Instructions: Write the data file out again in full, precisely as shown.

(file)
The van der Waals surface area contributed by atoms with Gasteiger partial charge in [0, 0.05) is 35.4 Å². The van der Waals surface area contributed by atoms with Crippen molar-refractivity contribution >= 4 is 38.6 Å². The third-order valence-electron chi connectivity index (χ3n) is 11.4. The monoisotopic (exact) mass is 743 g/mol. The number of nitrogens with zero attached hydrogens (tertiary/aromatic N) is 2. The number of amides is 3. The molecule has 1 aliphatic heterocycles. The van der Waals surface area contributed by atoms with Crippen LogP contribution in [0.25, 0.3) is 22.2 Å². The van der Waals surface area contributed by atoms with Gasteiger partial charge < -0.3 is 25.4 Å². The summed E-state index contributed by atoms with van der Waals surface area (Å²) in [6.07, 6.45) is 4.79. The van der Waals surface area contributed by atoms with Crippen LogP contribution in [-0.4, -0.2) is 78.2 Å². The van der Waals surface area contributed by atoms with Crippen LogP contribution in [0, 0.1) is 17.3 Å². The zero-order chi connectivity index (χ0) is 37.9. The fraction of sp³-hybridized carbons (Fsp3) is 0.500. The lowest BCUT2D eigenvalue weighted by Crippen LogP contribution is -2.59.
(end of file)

The van der Waals surface area contributed by atoms with Gasteiger partial charge in [0, 0.05) is 35.4 Å². The van der Waals surface area contributed by atoms with Crippen molar-refractivity contribution >= 4 is 38.6 Å². The third-order valence-electron chi connectivity index (χ3n) is 11.4. The monoisotopic (exact) mass is 743 g/mol. The number of nitrogens with zero attached hydrogens (tertiary/aromatic N) is 2. The number of amides is 3. The molecule has 1 aliphatic heterocycles. The van der Waals surface area contributed by atoms with Crippen LogP contribution in [0.25, 0.3) is 22.2 Å². The van der Waals surface area contributed by atoms with Gasteiger partial charge < -0.3 is 25.4 Å². The summed E-state index contributed by atoms with van der Waals surface area (Å²) in [6.07, 6.45) is 4.79. The van der Waals surface area contributed by atoms with Crippen LogP contribution in [-0.4, -0.2) is 78.2 Å². The van der Waals surface area contributed by atoms with Crippen LogP contribution in [0, 0.1) is 17.3 Å². The zero-order chi connectivity index (χ0) is 37.9. The fraction of sp³-hybridized carbons (Fsp3) is 0.500. The lowest BCUT2D eigenvalue weighted by Crippen LogP contribution is -2.59.